“That’s her! Behind the sheet. I can hear her breathing ...”
Forming the blood-spattered stepping-stone that would transport Argento out of the giallo and into the supernatural, although it still contains plenty of the ingredients of the former, Suspiria remains the pinnacle of the cult director's work to date. It is hard to think of a genre film that has won over as many critics as this which, in itself, is something that should be quite worrying considering its wicked sensibility. After seeing so many tantalising stills from it and reading so much about it - from the likes of Argento-scribe Alan Jones – as a horror-hungry child, when I finally caught the film on Betamax on the old uncut Thorn EMI release (which I still have, by the way), it was easy to see why so many experts and luminaries had become so smitten with it. I was hooked immediately and have been ever since. There is nothing else like this out there. Not even Inferno, which tries so damn hard to be that it ultimately pops its own bubble of psychedelic witchcraft. Genre-bending entries come and go, and game-changers are, ironically, ten-a-penny these days. But even with such inspired craftsmen as Christopher Nolan, Jonathan Glazer, Nicolas Winding Refn and the Coen Brothers working so hard to think outside the box, it remains distinctly refreshingly and unceasingly admirable that Argento, who was really just dreaming his film onto the screen with little rhyme or reason to connect the bloodied dots, could deliver something so profoundly out there, so bizarre and wild, that its very stark and dangerous simplicity still opens a doorway to a thousand possibilities just loitering in the darkness beyond the threshold. Who, in all honesty, could dare hope to recapture the power of Suspiria in a remake? Not even Dario could.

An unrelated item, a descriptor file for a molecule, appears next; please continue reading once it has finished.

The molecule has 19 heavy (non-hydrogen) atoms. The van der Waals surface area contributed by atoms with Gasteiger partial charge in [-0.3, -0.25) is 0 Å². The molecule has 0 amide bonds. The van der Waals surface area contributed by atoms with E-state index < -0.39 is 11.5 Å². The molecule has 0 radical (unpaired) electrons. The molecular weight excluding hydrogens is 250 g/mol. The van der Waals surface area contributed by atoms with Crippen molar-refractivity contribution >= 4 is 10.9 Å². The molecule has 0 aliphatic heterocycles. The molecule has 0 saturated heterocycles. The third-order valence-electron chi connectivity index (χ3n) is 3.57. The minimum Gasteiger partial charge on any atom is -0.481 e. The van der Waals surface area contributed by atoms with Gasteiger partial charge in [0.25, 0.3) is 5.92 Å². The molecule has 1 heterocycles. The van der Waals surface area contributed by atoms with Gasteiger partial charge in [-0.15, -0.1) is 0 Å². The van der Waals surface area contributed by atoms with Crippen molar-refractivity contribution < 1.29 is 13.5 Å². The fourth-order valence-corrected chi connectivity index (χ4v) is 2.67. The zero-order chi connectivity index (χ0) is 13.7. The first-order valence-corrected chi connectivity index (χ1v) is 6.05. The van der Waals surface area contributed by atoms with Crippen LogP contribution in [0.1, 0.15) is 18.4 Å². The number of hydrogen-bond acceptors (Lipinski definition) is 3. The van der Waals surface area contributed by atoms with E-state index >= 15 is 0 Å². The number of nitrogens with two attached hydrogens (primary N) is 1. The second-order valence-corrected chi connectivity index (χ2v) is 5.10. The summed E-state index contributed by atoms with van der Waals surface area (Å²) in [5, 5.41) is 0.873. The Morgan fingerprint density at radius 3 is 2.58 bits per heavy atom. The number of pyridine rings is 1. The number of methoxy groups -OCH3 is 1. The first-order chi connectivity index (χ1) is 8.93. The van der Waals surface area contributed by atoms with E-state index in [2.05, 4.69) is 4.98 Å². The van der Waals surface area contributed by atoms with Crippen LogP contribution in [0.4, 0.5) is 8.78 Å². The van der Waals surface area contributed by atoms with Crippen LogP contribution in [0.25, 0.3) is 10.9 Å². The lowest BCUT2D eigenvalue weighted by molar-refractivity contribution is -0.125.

Lightning in a bottle, this is extraordinary filmmaking, almost as though Argento and his cast and crew knew that they were creating a landmark entry in the genre whilst they were making it. But with its retina, ear and soul-scorching excesses and exuberantly baroque style, Suspiria isn’t just a classic of the Horror Film, it is a genuine masterpiece of Cinema.